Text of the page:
• Marking the “golden child” and the “black sheep”. It’s usually not obvious in public. But there are subtle signs when a child “falls out of favor” with them. They are quick to gaslight the “black sheep” even when the child didn’t do anything. They distance themselves from the child which will make them look like a “bad parent”. Whereas, the “golden child” will be their constant companion and their favorite “topic” of conversation. Additionally, the child must constantly generate praise that can be directed towards them.
  • Gaslighting. They refuse to acknowledge their mistakes as parents, often brushing it aside as the child just “having issues” or being “too sensitive”. (READ: What is Gaslighting?)
  • Credit Grabbing. Somehow, every success their kids have is because of them. While some kids happily credit their parents, narcissistic parents are quick to claim that their kid was only able to accomplish something because of them. Thus, the child is just an instrument. Nothing else.
  • Openly or subtly competing with other parents. In traditional families when there’s money involved, parents will not hesitate to use their kids as a means to prove they are worthy of inheritance. The better performance of their kids means they’re a better parent and thus, more worthy of claiming the heirdom.

How to Avoid Becoming or Being a Narcissistic Parent

There are ways to avoid falling into the hole of becoming a narcissistic parent. Here are a few:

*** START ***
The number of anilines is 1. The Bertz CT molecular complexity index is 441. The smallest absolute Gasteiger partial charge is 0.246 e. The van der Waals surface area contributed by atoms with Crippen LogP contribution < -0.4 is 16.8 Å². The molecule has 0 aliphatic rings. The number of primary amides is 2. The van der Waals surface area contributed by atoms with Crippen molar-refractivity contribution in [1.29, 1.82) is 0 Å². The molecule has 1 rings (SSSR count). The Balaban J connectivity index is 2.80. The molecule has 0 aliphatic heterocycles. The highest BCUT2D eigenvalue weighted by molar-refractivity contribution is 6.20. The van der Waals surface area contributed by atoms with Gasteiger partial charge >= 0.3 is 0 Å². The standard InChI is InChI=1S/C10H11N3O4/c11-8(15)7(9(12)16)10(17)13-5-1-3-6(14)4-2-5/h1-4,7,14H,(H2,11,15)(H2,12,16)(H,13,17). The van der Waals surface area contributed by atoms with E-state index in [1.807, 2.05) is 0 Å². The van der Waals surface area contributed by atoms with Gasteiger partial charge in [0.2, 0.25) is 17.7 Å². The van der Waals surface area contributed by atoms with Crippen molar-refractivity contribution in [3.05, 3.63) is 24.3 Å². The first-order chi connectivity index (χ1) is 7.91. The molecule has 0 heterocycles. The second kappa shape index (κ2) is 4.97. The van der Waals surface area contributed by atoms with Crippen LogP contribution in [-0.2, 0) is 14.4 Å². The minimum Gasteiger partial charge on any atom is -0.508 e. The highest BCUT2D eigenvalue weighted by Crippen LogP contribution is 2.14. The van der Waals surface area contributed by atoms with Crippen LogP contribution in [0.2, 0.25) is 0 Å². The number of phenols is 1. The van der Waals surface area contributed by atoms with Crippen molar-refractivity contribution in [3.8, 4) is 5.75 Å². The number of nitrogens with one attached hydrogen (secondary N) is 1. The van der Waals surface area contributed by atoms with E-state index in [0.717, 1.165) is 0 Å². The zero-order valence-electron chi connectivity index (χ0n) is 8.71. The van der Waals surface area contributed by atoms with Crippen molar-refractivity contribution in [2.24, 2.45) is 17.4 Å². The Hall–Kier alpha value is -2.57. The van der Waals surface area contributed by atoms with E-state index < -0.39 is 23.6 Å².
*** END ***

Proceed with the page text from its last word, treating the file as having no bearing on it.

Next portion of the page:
1. Get some professional help.

Parents often resort to narcissistic parenting because of unresolved issues with their own parents. The lack of processing, emotional validation, and closure from a parent can turn anyone into emotional vampires, forcing them to feed and find validation from others. The usual treatment is psychotherapy, which is talking to someone to help understand one’s emotions but with an actual professional and with theory in practice.

2. No matter what kind of shenanigans the kids get into, love them anyway.

Kids will always have a moment where they fall short of our expectations. But that’s not an excuse to restrict the amount of love to give. It’s when they make mistakes that they need more love because it’s an opportunity to learn and become better.

3. Be responsible for one’s happiness.

Narcissistic parents pin their happiness on their kids. But as humans, remember that everyone is responsible for their happiness. Kids know what makes them happy and for certain, parents will know exactly what makes them happy too.

4. When there’s a chance of falling back into the pattern, retreat to a spot to settle it.

Retreating to a safe spot when there’s an opportunity or a trigger for the narcissistic parenting pattern to restart helps fight against the trigger on equal ground. It’ll also prevent the emotions from overwhelming the mind so it’s easier to fight down the fight-or-flight response.

When raised by a narcissistic parent, it’s not easy to fight the response to repeat. But all it takes is the choice to change and the rest will slowly fall into place.

More science and research about parenting:

Unlearning Traditional Parenting: “It’s Hard But Worth It.”
Parenting Teens Sometimes Needs Us To Be Like A House Plant
The 4 Parenting Styles Explained and Made Easy